Magnetic superstructures as a promising material for 6G technology

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When will 6G be a reality? The race to realize sixth generation (6G) wireless communication systems requires the development of suitable magnetic materials. Scientists at Osaka Metropolitan University and their colleagues have detected an unprecedented high-frequency collective resonance in a magnetic superstructure called the chiral spin soliton (CSL) lattice, revealing that chiral heliimans hosting CSLs are a promising material for 6G technology. The study was published in Physical Review Letters.

Future communication technologies require expanding the frequency band of the current few gigahertz (GHz) to more than 100 GHz. These high frequencies are not yet possible, since existing magnetic materials used in communication equipment can only resonate and absorb microwaves up to about 70 GHz with a magnetic field of practical strength. Addressing this gap in knowledge and technology, the research team led by Professor Yoshihiko Togawa of Osaka Metropolitan University delved deeper into the CSL helical twist superstructure.

“CSL has a periodicity-tunable structure, which means it can be continuously modulated by changing the strength of the external magnetic field,” Professor Togawa explained. “The CSL phonon mode, or collective resonance mode, when CSL kinks collectively oscillate around their equilibrium position, allows for wider frequency ranges than conventional ferromagnetic materials.” This CSL phonon mode has been understood theoretically, but has never been observed in experiments.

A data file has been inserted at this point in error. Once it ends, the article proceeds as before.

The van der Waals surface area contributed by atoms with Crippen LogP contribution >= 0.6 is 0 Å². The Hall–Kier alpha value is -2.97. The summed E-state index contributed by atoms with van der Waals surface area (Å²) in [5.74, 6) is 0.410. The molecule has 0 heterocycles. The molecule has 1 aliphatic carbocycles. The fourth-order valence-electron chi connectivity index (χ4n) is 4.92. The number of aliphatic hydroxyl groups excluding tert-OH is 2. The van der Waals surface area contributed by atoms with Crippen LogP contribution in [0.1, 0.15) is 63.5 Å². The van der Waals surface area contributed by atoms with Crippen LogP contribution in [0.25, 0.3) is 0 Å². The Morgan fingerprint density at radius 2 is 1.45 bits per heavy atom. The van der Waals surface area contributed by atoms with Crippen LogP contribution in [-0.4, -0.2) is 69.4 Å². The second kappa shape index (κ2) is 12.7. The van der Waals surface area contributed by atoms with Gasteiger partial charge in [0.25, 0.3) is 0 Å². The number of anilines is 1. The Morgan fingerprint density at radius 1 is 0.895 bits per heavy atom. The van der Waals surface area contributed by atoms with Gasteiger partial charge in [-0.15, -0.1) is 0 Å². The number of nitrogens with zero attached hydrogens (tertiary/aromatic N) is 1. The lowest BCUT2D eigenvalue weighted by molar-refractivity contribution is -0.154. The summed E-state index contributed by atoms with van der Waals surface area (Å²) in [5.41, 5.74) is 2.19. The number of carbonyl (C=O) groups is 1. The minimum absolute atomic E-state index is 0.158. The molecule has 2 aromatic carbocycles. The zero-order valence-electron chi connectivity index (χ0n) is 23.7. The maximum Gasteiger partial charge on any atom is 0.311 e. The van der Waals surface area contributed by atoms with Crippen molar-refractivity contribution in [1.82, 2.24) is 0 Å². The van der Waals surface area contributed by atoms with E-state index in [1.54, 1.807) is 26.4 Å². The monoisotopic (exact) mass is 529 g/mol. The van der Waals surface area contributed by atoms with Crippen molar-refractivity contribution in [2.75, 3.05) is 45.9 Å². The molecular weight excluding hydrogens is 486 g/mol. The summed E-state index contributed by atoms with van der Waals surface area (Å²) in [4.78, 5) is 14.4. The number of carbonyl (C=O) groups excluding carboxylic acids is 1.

Searching for the CSL phonon mode, the team experimented with CrNb3yes6, a typical chiral magnetic crystal harboring CSL. They first generated CSL on CrNb3yes6 and then observed their resonance behavior under changing external magnetic field forces. A specially designed microwave circuit was used to detect the MRI signals.

The researchers looked at the resonance in three modes, namely the “Kittel mode”, the “asymmetric mode” and the “multiple resonance mode”. In the Kittel mode, similar to what is seen in conventional ferromagnetic materials, the resonance frequency increases only if the magnetic field strength increases, meaning that creating the high frequencies needed for 6G would require an impractical magnetic field. The CSL phonon was also not found in the asymmetric mode.

In multiple resonance mode, the CSL phonon was detected; Unlike what is observed with magnetic materials currently in use, the frequency increases spontaneously when the intensity of the magnetic field decreases. This is an unprecedented phenomenon that will possibly allow a boost to over 100 GHz with a relatively weak magnetic field; this boost is a much-needed mechanism to achieve 6G operability.

“We managed to observe this resonance motion for the first time,” said first author Dr. Yusuke Shimamoto. “Due to its excellent structural controllability, the resonant frequency can be controlled in a wide band up to the sub-terahertz band. This wide-band and variable-frequency characteristic exceeds 5G and is expected to be used in research and development of next-generation communication technologies.

New monochromatic phonon-based, magneto-tunable terahertz source

More information:
Y. Shimamoto et al, Observation of collective resonance modes in a chiral-spin soliton lattice with tunable magnon scattering, Physical Review Letters (2022). DOI: 10.1103/PhysRevLett.128.247203

Provided by Osaka Metropolitan University

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